Tuesday, January 10, 2006

Time: Is It On Our Side?

Josh Corey articulates something today that helps me understand better the tend toward complexity that he and others prefer. He says: "I've sometimes made a fetish out of difficulty, but difficulty is not the point: the point is that the poem has something in or about it that makes me experience the time of reading more vividly." His point is that good prose makes you lose yourself, often for hours at a time, giving yourself over completely to the story. A good poem, in this comparison, would make you more keenly aware of every second, calling you back completely to the moment of the poem, or the phrase, or the word.

Ron Silliman has said that he finds it difficult to get all the way through a book of poems, especially if they are compelling. Without meaning to compare myself to either Ron or Josh, I've experienced the same thing -- good poetry doesn't become the vortex that good prose is. As an example: Against recommendations, I started Disclosure after dinner one Sunday and put it down when I finished it, having not gotten out of my chair at all for several hours. I recently read Meg Kearney's The Secret of Me, a novel in verse (much shorter than the Crichton book, to be sure), and it took me a week; I kept stopping and rereading - going over poems and paying attention to different things, one time the story, one time the form, one time the word selection, and so on.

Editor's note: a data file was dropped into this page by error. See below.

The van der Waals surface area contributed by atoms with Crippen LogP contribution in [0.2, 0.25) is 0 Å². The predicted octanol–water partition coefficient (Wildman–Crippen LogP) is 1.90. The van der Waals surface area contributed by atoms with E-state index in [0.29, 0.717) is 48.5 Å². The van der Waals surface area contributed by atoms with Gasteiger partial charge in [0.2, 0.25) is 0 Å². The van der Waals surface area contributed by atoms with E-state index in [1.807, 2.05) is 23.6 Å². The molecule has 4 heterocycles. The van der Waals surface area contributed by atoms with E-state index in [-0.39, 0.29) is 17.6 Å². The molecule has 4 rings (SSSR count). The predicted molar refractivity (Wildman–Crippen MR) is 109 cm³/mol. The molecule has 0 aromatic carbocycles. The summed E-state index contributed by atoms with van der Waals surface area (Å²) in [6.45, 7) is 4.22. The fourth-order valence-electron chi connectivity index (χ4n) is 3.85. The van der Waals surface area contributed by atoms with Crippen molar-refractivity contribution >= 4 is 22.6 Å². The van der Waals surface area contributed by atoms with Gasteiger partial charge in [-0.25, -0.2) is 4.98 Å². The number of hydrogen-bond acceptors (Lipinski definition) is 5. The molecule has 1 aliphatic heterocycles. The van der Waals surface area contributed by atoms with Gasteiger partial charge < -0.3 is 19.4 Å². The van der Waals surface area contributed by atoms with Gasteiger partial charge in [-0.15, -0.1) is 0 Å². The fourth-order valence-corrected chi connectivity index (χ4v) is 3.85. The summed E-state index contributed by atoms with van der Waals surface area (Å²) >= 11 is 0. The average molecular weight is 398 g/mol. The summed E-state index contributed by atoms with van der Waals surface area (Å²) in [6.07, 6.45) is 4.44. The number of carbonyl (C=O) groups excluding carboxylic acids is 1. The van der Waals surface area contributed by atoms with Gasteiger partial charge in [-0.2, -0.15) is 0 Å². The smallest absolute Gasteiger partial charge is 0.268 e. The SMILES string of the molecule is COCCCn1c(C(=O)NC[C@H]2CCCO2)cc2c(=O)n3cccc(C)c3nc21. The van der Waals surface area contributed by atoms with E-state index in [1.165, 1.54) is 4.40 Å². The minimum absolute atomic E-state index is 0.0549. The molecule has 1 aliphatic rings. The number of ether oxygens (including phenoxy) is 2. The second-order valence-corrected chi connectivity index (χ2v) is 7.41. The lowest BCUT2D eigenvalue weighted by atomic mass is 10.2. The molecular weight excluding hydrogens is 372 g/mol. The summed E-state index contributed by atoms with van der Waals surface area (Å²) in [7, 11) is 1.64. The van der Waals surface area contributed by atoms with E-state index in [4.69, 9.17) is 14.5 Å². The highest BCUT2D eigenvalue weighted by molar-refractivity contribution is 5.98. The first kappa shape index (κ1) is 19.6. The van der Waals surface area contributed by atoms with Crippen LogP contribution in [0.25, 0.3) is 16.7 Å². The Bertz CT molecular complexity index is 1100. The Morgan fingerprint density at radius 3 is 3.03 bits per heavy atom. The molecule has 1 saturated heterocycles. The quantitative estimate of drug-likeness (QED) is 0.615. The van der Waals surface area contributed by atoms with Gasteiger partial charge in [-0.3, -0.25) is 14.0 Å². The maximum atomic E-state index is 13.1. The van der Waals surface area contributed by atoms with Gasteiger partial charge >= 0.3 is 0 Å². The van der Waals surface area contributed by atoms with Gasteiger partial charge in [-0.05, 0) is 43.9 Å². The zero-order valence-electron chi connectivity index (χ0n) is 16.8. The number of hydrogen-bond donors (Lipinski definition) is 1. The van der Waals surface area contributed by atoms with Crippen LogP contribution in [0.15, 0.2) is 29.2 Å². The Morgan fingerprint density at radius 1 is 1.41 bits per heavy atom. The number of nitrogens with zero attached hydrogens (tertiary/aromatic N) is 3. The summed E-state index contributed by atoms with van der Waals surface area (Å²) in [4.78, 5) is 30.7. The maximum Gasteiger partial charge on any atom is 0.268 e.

Josh adds: "Image-production is the poetic mode most readily assimilated by narration/timeless reading; that's why I've gone over the course of my short career from being highly enamored with images and imagisms toward a more suspicious stance." If I understand this correctly, he's saying image-rich poetry is toward that time-capturing prosey mode. Poem sparse in images and deep in language, reference, difficulty(?!), etc., keeps you in that reading moment.

Hmm. Have to process this a little more, but I feel a seedling of understanding inside me. Of course, that could be the orange pit just swallowed, too. More to come, by the way, on Meg's terrific book. Hopefully soon.

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